Dom is friends with Nath and Yas is friends with his girlfriend Cass (Poppy Allen-Quarmby), and really no one, it seems, is friends with the photographs, which are extreme close ups of people’s lips and teeth and sometimes tongues. Nath says, “We know more about planet Jupiter than we do about our own mouths. That’s facts. Real talk. The mouth is the Stonehenge of the face.” Dom and Yas end up contemplating one of these mysteries of the art together—she knowing they were just side-by-side in the bathroom and he having no clue. Dom tries to sound like he knows what the fuck he’s talking about by saying they have a real “like, cerebral feel…or maybe lyrical is a better way to—or expressive.” Yas looks at him flatly and then says, “Wow. You know all the adjectives,” her eyes widening just slightly with a flash of playfulness and mischief at the end. Dom looks slightly abashed and then smiles. It is entirely endearing and if you do not fall head over heels for both their characters then and there, well, this may not be the movie for you. They begin to talk, to banter, and it seems that Yas has somewhat of the upper hand. You know, if we were indeed keeping score of these things. She seems more in control, perhaps, has a cooler countenance, asks more rapid-fire questions, and is more insistent that she knows how people work. But, on the other hand, Dom seems incredibly gentle, kind, and eager to please in certain ways. He gets talked into buying a photograph he absolutely doesn’t want by Nath, but also shrugs it off as a future investment. He’s clearly settled into the person he will be while Yas, perhaps, has some shifting left to do. Both are valid. Neither is better. 

Dom looking down and smiling.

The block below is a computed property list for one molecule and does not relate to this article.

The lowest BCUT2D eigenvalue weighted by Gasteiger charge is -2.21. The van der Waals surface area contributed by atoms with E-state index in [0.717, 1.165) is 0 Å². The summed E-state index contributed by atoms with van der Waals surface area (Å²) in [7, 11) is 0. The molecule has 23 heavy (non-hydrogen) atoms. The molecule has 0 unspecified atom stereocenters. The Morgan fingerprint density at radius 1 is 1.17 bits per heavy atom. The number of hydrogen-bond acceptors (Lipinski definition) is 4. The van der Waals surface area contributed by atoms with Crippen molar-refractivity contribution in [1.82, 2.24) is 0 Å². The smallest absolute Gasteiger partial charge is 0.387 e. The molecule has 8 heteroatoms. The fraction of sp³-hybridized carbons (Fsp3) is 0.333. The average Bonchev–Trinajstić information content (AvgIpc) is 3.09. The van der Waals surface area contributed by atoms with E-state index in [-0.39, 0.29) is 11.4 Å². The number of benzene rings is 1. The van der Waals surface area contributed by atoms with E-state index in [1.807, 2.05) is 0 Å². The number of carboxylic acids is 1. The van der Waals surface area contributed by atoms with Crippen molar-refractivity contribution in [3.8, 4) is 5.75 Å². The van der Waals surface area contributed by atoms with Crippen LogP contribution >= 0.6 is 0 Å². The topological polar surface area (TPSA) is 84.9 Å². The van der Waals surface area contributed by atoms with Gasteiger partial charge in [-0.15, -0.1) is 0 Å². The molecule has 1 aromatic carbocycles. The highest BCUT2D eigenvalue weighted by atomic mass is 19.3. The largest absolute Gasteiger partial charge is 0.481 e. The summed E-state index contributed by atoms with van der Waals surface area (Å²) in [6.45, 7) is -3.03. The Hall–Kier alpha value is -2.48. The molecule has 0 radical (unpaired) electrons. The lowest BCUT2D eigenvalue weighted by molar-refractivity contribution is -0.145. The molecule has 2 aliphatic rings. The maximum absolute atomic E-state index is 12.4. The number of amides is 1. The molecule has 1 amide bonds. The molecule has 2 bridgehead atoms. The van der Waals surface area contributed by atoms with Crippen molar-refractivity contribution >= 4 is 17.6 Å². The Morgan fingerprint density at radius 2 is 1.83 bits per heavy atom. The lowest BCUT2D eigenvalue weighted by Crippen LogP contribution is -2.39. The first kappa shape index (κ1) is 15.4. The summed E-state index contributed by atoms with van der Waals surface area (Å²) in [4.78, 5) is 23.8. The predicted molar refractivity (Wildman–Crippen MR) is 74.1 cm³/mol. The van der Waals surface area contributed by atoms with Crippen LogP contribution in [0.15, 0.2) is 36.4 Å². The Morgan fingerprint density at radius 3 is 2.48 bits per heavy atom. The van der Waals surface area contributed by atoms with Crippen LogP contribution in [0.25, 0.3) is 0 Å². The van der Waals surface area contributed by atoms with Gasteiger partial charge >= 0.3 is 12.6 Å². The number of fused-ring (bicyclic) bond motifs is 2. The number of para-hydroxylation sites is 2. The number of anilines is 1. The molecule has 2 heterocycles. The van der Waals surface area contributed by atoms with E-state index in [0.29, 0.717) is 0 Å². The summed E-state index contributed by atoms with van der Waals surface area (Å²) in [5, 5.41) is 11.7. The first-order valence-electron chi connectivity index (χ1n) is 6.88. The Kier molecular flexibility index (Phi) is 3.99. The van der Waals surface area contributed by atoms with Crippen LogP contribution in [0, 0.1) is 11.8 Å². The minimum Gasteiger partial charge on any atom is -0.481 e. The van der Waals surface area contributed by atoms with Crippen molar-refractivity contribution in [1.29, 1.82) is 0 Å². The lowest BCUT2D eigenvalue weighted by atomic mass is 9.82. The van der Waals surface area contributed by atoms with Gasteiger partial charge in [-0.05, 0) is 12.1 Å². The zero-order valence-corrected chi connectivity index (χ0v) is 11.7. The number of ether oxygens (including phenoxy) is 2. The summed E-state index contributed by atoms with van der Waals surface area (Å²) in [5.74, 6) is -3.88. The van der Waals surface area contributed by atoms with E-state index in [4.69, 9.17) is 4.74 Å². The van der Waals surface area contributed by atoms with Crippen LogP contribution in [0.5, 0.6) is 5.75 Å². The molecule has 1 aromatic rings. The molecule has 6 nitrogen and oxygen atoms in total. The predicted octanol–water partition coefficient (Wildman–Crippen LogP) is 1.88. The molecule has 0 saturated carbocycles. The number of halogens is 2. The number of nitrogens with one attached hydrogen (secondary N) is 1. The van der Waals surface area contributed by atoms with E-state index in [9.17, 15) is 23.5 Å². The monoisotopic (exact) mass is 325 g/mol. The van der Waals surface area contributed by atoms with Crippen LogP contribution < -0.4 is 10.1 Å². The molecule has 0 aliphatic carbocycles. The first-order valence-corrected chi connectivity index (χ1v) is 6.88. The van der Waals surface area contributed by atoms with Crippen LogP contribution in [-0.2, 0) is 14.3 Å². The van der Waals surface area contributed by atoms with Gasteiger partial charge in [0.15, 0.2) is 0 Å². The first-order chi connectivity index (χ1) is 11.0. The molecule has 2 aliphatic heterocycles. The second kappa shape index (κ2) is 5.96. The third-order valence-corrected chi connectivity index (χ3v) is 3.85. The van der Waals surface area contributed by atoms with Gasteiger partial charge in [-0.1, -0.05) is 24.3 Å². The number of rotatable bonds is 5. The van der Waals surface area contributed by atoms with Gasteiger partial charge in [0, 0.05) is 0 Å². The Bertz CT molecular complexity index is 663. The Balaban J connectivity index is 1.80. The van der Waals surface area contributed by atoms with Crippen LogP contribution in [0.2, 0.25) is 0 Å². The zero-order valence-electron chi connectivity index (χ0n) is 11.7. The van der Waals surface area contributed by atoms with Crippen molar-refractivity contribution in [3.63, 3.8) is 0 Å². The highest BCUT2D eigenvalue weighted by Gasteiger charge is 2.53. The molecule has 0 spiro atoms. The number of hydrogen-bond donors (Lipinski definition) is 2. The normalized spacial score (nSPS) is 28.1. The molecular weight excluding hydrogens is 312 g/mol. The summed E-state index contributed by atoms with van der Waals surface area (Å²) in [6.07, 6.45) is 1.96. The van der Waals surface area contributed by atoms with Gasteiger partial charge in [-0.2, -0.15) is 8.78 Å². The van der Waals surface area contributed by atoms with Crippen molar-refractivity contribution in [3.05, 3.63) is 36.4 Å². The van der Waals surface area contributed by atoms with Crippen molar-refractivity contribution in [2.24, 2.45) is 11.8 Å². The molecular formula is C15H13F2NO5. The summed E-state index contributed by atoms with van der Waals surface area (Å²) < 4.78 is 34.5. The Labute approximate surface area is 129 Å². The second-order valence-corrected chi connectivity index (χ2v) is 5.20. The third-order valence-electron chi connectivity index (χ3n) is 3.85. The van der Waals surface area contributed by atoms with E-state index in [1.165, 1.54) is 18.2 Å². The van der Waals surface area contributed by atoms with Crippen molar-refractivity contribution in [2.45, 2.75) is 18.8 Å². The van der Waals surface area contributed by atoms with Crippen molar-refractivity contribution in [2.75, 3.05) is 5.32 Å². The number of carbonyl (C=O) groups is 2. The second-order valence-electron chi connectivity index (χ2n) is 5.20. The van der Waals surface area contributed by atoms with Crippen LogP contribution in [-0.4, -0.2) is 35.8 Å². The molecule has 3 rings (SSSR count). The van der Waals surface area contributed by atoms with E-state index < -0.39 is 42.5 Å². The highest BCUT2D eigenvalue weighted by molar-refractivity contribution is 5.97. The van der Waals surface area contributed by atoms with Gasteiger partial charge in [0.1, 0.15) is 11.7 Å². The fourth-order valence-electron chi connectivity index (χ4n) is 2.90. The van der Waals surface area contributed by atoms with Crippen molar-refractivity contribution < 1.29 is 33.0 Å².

Um, excuse me? Did I forget to mention that you will likely be incredibly smitten with both these humans and their many micro-facial expressions. They are all but impossible to capture with screen shots, so you’ll have to trust me when I say they are glorious to behold. Or you could, you know, watch the movie.
Yas looking intently at Dom. Behind her are Nath's very close up photos of mouths were you can see teeth and lips and some tongues.
Here I just missed Yas’s eyes widening at Dom, but still, there’s so much going on in her face. Also, please take a moment to imagine yourself in a room with all those mouths.

Dom and Yas leave the exhibit together and walk in the same direction, talking as they go. They walk through an indoor market where most of the stalls are closed, their brightly painted metal shutter doors pulled down, where Yas learns that Dom lives at home again and is an accountant, a job he dreamed of having since he was a kid. Dom learns that Yas once dreamed of being Prince in “Purple Rain.” Here it snaps to a younger Yas dressed as Prince, and slightly distorted music plays as Present Yas still speaks softly over the scene. Then they walk through a park, stopping to bounce on the kiddie toys, which makes Dom look slightly queasy, while Yas explains her current thwarted dreams of becoming a costume designer. They are awkward with each other, but clearly interested in continuing in the same direction together.